With an extreme heat wave continuing across California, officials are warning of the possibility of more rolling blackouts as state officials struggle to secure additional electricity amid the worse power crisis in nearly 20 years. On Monday, officials had warned of blackouts affecting as many as 3 million people, but officials ended up canceling the warning, saying improved weather conditions and conservation efforts reduced demand on the power grid. "We are grateful to families and businesses across the state that answered the call to reduce electricity use during a crucial time on the grid," Steve Berberich, the president of the California Independent System Operator, said in a statement. "This heat storm is not over, and we still expect exceedingly hot temperatures [Tuesday] and Wednesday. With continued help from California residents in conserving energy, much like [Monday], we can reduce the risk of power outages."
Heat wave brings fears of wildfires; Jeff Paul reports. The organization that manages California's electric grid was inadequately prepared for a scorching heat wave that led to rolling blackouts in a state already grappling with massive wildfires and a global pandemic, according to a New York Times report. Droves of power plants were either down or producing below peak strength prior to the Golden State's record-breaking temperatures in mid-August, the Times reported, citing data from the dashboard maintained by the California Independent System Operator. Sites generating 15% of the electricity on California's grid were completely offline. CAISO, as the organization is known, said in a letter to Californa Gov. Gavin Newsom that it's still trying to understand exactly why the waves of blackouts on Aug. 14 and 15 became necessary but conceded that "capacity shortfalls played a major role."
California suffered its first rolling blackouts in nearly 20 years because energy planners didn't take climate change into account and didn't line up the right power sources to keep the lights on after sundown, according to a damning self-evaluation released Tuesday by three state agencies. The rotating power outages didn't last long and affected only a small fraction of the state's 40 million people. Just under half a million homes and businesses lost power for as little as 15 minutes and as long as two and a half hours on Aug. 14, with another 321,000 utility customers going dark for anywhere from eight to 90 minutes the following evening. But officials should have been prepared for the climate-driven extreme heat that caused electricity demand to soar and briefly left the nation's largest state without sufficient power supplies, the state's Energy Commission, Independent System Operator and Public Utilities Commission acknowledged in a preliminary "root cause analysis" demanded by Gov. Gavin Newsom. The immediate cause of the power shortages was the heat storm, which saw California experience four of its five hottest August days in the last 35 years, the analysis found. Temperature records were shattered across the American West, limiting the Golden State's ability to make up for its energy deficit by importing electrons from other states.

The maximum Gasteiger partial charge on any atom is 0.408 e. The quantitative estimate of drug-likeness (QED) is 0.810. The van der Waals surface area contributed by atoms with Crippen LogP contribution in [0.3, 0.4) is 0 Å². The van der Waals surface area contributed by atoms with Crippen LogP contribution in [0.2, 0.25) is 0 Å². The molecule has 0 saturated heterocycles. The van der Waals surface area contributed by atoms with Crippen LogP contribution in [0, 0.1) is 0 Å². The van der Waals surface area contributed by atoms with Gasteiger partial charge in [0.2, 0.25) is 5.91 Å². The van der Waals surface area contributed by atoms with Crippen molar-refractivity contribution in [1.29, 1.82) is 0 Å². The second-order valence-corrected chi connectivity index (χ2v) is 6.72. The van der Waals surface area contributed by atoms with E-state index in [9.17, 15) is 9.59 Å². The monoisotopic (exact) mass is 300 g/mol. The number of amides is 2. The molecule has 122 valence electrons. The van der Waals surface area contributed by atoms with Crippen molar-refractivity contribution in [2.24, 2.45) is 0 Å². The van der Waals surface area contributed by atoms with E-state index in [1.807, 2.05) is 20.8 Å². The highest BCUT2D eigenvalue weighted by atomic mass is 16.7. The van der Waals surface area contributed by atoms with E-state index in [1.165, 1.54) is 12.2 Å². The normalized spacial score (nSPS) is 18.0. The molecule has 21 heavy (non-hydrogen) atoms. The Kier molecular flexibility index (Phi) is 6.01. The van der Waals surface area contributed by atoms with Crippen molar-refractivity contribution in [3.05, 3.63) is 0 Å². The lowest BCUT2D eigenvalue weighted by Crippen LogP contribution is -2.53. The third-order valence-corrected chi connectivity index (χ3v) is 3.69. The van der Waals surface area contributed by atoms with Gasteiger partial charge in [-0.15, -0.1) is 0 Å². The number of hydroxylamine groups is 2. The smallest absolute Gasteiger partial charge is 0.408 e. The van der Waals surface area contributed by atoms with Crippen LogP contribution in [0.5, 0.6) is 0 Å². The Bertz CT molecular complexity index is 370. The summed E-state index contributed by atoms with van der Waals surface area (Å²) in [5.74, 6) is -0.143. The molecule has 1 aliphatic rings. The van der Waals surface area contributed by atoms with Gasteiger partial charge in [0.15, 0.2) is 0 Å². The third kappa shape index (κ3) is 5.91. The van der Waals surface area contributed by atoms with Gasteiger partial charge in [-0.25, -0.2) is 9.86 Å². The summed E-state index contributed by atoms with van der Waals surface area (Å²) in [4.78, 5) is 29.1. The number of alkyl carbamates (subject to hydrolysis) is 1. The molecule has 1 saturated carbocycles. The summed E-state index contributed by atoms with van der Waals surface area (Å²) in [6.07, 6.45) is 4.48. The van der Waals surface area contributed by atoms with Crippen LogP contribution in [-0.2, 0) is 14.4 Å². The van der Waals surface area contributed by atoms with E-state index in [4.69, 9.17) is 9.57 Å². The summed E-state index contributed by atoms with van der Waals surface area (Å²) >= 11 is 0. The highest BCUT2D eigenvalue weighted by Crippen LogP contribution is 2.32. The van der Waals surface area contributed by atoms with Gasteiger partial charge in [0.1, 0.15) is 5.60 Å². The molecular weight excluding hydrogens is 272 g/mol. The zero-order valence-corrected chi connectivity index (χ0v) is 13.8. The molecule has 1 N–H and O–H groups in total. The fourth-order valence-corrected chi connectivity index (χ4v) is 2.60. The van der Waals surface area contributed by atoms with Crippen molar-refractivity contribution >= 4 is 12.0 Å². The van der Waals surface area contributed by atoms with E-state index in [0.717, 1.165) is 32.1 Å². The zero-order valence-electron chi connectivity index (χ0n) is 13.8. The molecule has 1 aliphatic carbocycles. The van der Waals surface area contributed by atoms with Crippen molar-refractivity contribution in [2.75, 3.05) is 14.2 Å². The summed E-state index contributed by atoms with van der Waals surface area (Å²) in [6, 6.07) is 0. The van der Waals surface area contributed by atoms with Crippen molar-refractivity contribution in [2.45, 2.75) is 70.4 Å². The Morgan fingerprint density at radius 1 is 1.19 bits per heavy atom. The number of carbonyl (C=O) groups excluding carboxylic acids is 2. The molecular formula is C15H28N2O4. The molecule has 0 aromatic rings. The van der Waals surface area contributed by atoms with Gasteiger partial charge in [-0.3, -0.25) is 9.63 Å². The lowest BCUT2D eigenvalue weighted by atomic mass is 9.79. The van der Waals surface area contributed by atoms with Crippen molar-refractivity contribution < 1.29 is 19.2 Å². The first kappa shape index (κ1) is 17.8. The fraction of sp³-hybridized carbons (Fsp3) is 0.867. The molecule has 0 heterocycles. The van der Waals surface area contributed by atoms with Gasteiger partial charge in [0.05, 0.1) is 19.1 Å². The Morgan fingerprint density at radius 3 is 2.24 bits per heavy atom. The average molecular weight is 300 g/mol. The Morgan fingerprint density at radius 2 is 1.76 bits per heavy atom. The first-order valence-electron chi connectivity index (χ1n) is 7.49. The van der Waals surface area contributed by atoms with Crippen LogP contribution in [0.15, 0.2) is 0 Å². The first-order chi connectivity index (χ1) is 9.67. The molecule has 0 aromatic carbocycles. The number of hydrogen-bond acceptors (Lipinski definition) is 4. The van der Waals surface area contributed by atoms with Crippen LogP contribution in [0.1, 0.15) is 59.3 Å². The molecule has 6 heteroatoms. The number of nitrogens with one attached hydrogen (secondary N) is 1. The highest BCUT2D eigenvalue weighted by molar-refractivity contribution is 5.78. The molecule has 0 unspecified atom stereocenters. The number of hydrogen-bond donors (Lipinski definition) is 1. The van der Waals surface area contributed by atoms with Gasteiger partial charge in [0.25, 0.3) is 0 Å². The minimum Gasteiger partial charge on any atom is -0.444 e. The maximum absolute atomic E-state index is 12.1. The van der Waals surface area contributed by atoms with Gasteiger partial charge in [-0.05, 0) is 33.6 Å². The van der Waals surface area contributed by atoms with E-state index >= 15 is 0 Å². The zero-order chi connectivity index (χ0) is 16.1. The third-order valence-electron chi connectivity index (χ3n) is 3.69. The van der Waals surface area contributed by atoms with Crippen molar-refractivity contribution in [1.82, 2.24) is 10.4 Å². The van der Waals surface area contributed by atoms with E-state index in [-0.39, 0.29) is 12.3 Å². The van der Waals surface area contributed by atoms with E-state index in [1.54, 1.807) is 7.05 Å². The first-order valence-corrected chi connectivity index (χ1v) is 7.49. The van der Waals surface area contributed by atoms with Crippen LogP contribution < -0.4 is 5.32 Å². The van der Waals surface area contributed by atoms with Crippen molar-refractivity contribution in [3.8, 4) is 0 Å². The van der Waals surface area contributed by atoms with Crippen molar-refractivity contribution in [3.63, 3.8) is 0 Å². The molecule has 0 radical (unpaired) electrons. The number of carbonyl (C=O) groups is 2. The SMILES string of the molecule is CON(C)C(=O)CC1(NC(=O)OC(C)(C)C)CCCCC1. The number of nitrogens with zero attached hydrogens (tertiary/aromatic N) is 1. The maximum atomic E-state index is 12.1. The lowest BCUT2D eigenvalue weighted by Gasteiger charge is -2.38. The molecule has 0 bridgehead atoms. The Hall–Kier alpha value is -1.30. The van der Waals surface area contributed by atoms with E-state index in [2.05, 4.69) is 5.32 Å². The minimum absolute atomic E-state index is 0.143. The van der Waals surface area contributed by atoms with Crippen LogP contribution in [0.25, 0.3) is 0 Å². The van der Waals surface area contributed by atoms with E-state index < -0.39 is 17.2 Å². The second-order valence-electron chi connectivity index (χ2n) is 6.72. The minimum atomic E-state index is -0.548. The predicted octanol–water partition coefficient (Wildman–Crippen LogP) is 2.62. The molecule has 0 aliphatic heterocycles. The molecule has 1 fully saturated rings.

Around 43 million Americans are under an excessive heat watch and have been told to stay indoors as record-high temperatures are expected to hit the West Coast for Labor Day weekend. Forecasters warned that a dangerous heat wave is headed for much of California, southern Nevada and western Arizona over the next three days, with temperatures soaring to up to 120 degrees. California is bracing for what could be one of its hottest days in history, at a time when the Golden State is already under the grip of dozens of mammoth wildfires which have so far destroyed more than 1.5 million acres. Fears are mounting that respite from the intense heat will be hard to come by as major utilities warn increased energy demand for much-needed air con units will push the power grid to the brink. California Governor Gavin Newsom declared a state of emergency Thursday in efforts to conserve the state's energy capacity and prevent a repeat of the power outages seen last month when an August heatwave caused rolling blackouts across thousands of homes.
With scorching temperatures set to sear California through Labor Day weekend, Gov. Gavin Newsom issued an emergency proclamation aimed at shoring up the state's energy capacity and staving off the kind of power outages and rolling blackouts that left tens of thousands of residents in the dark during the last massive heat wave. Newsom's declaration, issued Thursday, comes as some major utilities warn that the one-two-punch of sweltering conditions and increased energy demand could stress the power grid to its limit, potentially resulting in outages. "For this weekend, conservation is key," said Jim Hanggi, a spokesman for Southern California Edison. The California Independent System Operator, which runs the power grid for most of the state, has already issued a statewide flex alert -- calling for voluntary electricity conservation from 3 to 9 p.m. Saturday through Monday. Virtually all of California will be under an excessive heat watch or warning beginning Friday or Saturday and continuing through Sunday or Monday.